By Zach Johnson
Kristen Anderson-Lopez and Robert Lopez are always in harmony.
Not that they need any introduction, but the couple is the Academy Award®-, Emmy® Award-, and Grammy Award®-winning songwriting team behind Walt Disney Animation Studios’ Winnie the Pooh (2011), Frozen(2013), and Frozen 2 (2019); Pixar Animation Studios’ Coco (2017); Marvel Studios’ WandaVision (2021); and Hulu’s Up Here (2023). For the stage, the Lopezes wrote Finding Nemo: The Musical, which ran from 2006–2020 at Disney’s Animal Kingdom Theme Park at Walt Disney World Resort, and adapted Frozen for Broadway, which opened in 2018 and is now on tour across North America.
Graduates of Yale University and Williams College, respectively, Lopez and Anderson-Lopez now reside in Brooklyn, New York, with their two daughters. They joined D23: The Official Disney Fan Club for an expansive Q&A about telling stories through songs.
D23: What makes Disney the perfect home for storytellers such as yourselves?
Kristen Anderson-Lopez (KAL): Disney has a great tradition, from the very beginning, of using music to tell stories and deepen the audience’s connection to and understanding of the characters—and that is through every branch we’ve participated in at Disney. Whether it’s Marvel or Pixar or Disney or the parks, music is everywhere. So, it’s a wonderful place to work because we, as songwriters, feel very valued. They see our job as storytellers the same way that we see our job as storytellers. It’s story first, always, and the music just is an outgrowth of what the character wants and needs and is facing.
D23: How has the legacy of Disney’s storytelling has impacted you as songwriters?
Robert Lopez (RL): When we first started working at Animation, we were working with Tom MacDougall, the president of Disney Music, as well as [Disney Legend] Chris Montan, who was sort of the emeritus. Tom was really nice to us and an amazing, amazing friend. He’s really the answer you’re looking for about what makes Disney such a great place for songwriters to work. Tom understands songwriters inside and out; he supported our process and was like our therapist through all that. When we were starting on Frozen, we turned in our first piece, and Chris said, “Can you give us something else that’s better? Because you really need to bring your best. What we do has the ability to last for centuries—for forever, for eternity. You don’t want to come to us with anything less than your A-game. Be sure you’re bringing your A-game every time you write.” That’s something that sinks in, especially when someone like Chris says it. It’s now something I think about every time I pick up a pen. I never think, “Well, it’s Tuesday.” I think, “This has the opportunity to last a lifetime. Let’s make it count.”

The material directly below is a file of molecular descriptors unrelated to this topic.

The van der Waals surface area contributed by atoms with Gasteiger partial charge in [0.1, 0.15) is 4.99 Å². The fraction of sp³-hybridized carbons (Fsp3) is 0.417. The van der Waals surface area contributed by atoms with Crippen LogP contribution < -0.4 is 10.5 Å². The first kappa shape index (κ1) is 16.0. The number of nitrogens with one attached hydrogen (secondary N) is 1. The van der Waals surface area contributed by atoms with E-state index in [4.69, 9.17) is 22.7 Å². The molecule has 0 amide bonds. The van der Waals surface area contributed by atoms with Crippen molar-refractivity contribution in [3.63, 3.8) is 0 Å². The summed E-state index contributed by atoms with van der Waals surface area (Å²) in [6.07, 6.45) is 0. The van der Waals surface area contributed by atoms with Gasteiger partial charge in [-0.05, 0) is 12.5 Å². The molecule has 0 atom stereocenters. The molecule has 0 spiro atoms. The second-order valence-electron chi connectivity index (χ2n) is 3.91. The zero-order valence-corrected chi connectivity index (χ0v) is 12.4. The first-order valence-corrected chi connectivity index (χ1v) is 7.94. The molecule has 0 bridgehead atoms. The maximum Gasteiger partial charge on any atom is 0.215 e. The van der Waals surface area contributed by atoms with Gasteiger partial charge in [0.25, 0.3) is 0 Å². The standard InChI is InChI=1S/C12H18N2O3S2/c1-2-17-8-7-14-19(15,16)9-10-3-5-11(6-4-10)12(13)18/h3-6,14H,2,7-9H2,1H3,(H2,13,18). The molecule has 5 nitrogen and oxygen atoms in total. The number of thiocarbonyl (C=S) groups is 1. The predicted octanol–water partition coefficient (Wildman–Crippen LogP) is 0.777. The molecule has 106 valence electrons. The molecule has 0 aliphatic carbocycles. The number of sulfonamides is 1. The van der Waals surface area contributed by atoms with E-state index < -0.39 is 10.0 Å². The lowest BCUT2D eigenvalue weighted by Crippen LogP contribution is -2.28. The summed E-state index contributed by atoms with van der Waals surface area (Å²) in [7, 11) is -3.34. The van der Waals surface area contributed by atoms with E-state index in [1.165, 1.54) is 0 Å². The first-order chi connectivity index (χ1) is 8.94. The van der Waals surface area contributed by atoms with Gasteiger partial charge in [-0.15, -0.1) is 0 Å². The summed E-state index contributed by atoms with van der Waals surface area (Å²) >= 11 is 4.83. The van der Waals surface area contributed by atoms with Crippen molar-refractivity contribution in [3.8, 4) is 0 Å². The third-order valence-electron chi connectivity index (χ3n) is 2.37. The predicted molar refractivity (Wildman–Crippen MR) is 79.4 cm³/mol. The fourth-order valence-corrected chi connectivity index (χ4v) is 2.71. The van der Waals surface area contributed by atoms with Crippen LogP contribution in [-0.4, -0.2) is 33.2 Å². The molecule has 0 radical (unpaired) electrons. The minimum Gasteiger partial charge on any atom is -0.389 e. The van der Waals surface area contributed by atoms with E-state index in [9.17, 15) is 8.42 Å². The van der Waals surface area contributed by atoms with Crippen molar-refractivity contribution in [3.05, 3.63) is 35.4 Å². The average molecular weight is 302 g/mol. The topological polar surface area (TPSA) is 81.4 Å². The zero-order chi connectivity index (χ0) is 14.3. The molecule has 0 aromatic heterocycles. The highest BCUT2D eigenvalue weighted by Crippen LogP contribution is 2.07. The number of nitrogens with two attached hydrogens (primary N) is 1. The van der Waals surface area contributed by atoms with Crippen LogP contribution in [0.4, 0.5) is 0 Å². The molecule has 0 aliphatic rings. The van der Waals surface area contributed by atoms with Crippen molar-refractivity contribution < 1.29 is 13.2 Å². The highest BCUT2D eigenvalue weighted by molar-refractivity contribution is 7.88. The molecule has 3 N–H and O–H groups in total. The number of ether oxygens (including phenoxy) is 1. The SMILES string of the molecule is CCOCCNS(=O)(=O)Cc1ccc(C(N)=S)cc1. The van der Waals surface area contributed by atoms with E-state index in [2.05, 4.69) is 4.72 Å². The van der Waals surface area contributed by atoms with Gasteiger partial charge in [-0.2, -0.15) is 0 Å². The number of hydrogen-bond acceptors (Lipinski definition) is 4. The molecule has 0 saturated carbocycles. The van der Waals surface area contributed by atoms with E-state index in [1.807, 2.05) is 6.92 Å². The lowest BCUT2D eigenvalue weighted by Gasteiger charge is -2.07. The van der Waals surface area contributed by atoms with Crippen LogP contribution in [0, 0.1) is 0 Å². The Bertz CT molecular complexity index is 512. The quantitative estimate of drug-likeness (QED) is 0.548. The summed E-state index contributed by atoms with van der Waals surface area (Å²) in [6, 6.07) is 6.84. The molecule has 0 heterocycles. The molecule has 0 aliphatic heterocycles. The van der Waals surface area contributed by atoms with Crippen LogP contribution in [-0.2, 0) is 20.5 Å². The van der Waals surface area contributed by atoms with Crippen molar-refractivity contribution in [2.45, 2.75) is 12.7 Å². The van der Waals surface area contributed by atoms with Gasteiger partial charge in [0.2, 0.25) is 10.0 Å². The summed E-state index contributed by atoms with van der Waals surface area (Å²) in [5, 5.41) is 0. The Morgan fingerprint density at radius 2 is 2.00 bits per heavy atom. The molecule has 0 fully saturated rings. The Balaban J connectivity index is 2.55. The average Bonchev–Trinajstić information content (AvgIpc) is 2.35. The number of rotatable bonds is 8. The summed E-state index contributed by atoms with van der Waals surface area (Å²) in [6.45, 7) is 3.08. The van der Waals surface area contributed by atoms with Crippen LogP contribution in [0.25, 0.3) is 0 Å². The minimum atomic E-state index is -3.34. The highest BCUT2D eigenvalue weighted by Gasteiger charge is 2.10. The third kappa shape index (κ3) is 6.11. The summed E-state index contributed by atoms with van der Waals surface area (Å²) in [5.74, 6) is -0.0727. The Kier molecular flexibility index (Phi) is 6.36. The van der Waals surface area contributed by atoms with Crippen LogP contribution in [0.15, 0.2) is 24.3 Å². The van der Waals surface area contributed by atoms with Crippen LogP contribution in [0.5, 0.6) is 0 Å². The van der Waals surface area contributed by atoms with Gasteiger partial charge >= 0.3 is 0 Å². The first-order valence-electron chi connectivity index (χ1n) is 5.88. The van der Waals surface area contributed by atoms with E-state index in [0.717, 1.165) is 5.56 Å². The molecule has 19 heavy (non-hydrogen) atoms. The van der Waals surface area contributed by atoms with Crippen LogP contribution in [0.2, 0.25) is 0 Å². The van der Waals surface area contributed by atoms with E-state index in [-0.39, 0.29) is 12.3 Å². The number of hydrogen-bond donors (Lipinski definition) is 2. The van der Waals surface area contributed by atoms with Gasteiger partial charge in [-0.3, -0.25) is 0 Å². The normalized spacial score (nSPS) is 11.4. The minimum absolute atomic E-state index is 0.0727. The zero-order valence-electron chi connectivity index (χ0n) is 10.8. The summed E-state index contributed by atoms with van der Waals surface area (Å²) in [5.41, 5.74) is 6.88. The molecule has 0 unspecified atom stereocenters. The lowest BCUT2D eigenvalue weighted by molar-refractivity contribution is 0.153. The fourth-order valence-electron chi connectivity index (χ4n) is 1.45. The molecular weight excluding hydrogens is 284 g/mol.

D23: That’s both inspiring and terrifying!
KAL: If you want to hear the voice in Bobby’s head, it’s Chris saying, “This has to last for centuries.” Sometimes it’s my job to say, “You know, it’s Tuesday. Let’s save the ‘it has to last for centuries’ until Thursday, and let’s just do the first draft on Tuesday.”
D23: Up Here debuted as a stage musical eight years ago, and now you’ve adapted it for Hulu. What was it like to revisit those songs and also executive produce the series?
KAL: When we were looking at rewriting a lot of it right after we opened in La Jolla in 2015, we couldn’t even wrap our minds around it. We were far too close; we had put too much of ourselves in it. And then we went on to do Frozen on Broadway, Frozen 2, Coco, and WandaVision—all these things. It was nice to be able to come back and go, ‘Oh, yeah! Remember that song? I like that song.’ The hook is the same, but almost every other lyric is rewritten for this character in this situation—and you can’t do that until you have some distance.
D23: What would young Bobby and young Kristin think of the fact that adult Bobby and adult Kristin are getting to create such iconic songs for Disney, Marvel, and Hulu?
KAL: Well, young Bobby and young Kristin show up every single day we are at work. When we are in flow, we are two kids. We are best friends on a play date, pretending to be Elsa or Miguel or Lindsay. We are still those kids. The other thing is that young Kristen didn’t really know females could be songwriters or executive producers. So, even though she was doing this in her own backyard, the narrative she downloaded was that she had to be an actress. She hadn’t seen female songwriters. Now, I tell whomever I can that I am a songwriter and I love what I do. I also get to be married and have kids. You can be a woman leading a rich life and also create all these things.
D23: What are some common things the two of you hear about the songs you’ve written for the Walt Disney Company? Songs like “Let It Go” and “Remember Me,” for example, continue to resonate with fans of all ages, demographics, and experiences.
RL: In the documentary series about Frozen 2, Into the Unknown, there’s a scene where one of the animators shows the directors this letter about “Let It Go.” This girl shared her experience of having been really depressed and thanked Disney for changing her life and being her strength in a moment of need. That got me. We were trying to solve a story point! We were trying to put something that was meaningful to us out into the world. We never were trying to help a girl get through a tough time. But it turns out that’s the purpose of this. At its best, music can save people’s lives. It can help people get through rough times. That’s one of the functions of art. And God bless Disney for having the reach that it does, in terms of in terms of helping people all over the world.
KAL: I also just get a kick out of seeing a child wearing an Elsa backpack on the street as we walk home from the office. We’ll be like, “Look! She’s got Elsa shoes! Right on!”
RL: The older and more well-worn, the better!